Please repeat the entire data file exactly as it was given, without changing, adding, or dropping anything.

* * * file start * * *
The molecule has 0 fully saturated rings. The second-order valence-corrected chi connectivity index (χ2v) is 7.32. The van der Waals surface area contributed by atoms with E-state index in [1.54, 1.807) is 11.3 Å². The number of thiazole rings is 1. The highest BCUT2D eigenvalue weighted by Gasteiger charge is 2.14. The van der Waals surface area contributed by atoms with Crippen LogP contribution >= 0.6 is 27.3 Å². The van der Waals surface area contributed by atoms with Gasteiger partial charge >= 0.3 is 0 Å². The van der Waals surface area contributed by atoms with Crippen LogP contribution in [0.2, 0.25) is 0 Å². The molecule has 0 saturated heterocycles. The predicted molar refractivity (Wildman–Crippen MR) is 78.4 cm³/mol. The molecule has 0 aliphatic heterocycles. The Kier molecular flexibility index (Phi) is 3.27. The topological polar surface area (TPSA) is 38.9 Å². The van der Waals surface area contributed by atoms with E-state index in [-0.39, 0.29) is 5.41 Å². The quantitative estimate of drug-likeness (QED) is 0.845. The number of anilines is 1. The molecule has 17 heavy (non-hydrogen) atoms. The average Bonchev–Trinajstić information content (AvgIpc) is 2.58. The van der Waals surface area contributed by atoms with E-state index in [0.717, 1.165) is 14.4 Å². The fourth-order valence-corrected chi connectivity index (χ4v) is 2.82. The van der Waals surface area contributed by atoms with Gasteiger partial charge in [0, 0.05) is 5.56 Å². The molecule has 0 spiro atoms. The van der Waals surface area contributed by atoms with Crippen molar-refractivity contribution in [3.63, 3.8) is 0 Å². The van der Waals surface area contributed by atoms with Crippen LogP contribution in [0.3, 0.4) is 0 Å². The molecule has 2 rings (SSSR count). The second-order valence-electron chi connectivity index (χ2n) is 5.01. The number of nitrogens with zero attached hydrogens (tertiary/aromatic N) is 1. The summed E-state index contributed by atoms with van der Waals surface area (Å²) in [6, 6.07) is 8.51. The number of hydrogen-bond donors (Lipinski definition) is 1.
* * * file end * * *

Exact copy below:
The molecule has 0 fully saturated rings. The second-order valence-corrected chi connectivity index (χ2v) is 7.32. The van der Waals surface area contributed by atoms with E-state index in [1.54, 1.807) is 11.3 Å². The number of thiazole rings is 1. The highest BCUT2D eigenvalue weighted by Gasteiger charge is 2.14. The van der Waals surface area contributed by atoms with Crippen LogP contribution >= 0.6 is 27.3 Å². The van der Waals surface area contributed by atoms with Gasteiger partial charge >= 0.3 is 0 Å². The van der Waals surface area contributed by atoms with Crippen LogP contribution in [0.2, 0.25) is 0 Å². The molecule has 0 saturated heterocycles. The predicted molar refractivity (Wildman–Crippen MR) is 78.4 cm³/mol. The molecule has 0 aliphatic heterocycles. The Kier molecular flexibility index (Phi) is 3.27. The topological polar surface area (TPSA) is 38.9 Å². The van der Waals surface area contributed by atoms with E-state index in [-0.39, 0.29) is 5.41 Å². The quantitative estimate of drug-likeness (QED) is 0.845. The number of anilines is 1. The molecule has 17 heavy (non-hydrogen) atoms. The average Bonchev–Trinajstić information content (AvgIpc) is 2.58. The van der Waals surface area contributed by atoms with E-state index in [0.717, 1.165) is 14.4 Å². The fourth-order valence-corrected chi connectivity index (χ4v) is 2.82. The van der Waals surface area contributed by atoms with Gasteiger partial charge in [0, 0.05) is 5.56 Å². The molecule has 0 spiro atoms. The van der Waals surface area contributed by atoms with Crippen molar-refractivity contribution in [3.63, 3.8) is 0 Å². The van der Waals surface area contributed by atoms with Crippen LogP contribution in [0.3, 0.4) is 0 Å². The molecule has 2 rings (SSSR count). The second-order valence-electron chi connectivity index (χ2n) is 5.01. The number of nitrogens with zero attached hydrogens (tertiary/aromatic N) is 1. The summed E-state index contributed by atoms with van der Waals surface area (Å²) in [6, 6.07) is 8.51. The number of hydrogen-bond donors (Lipinski definition) is 1.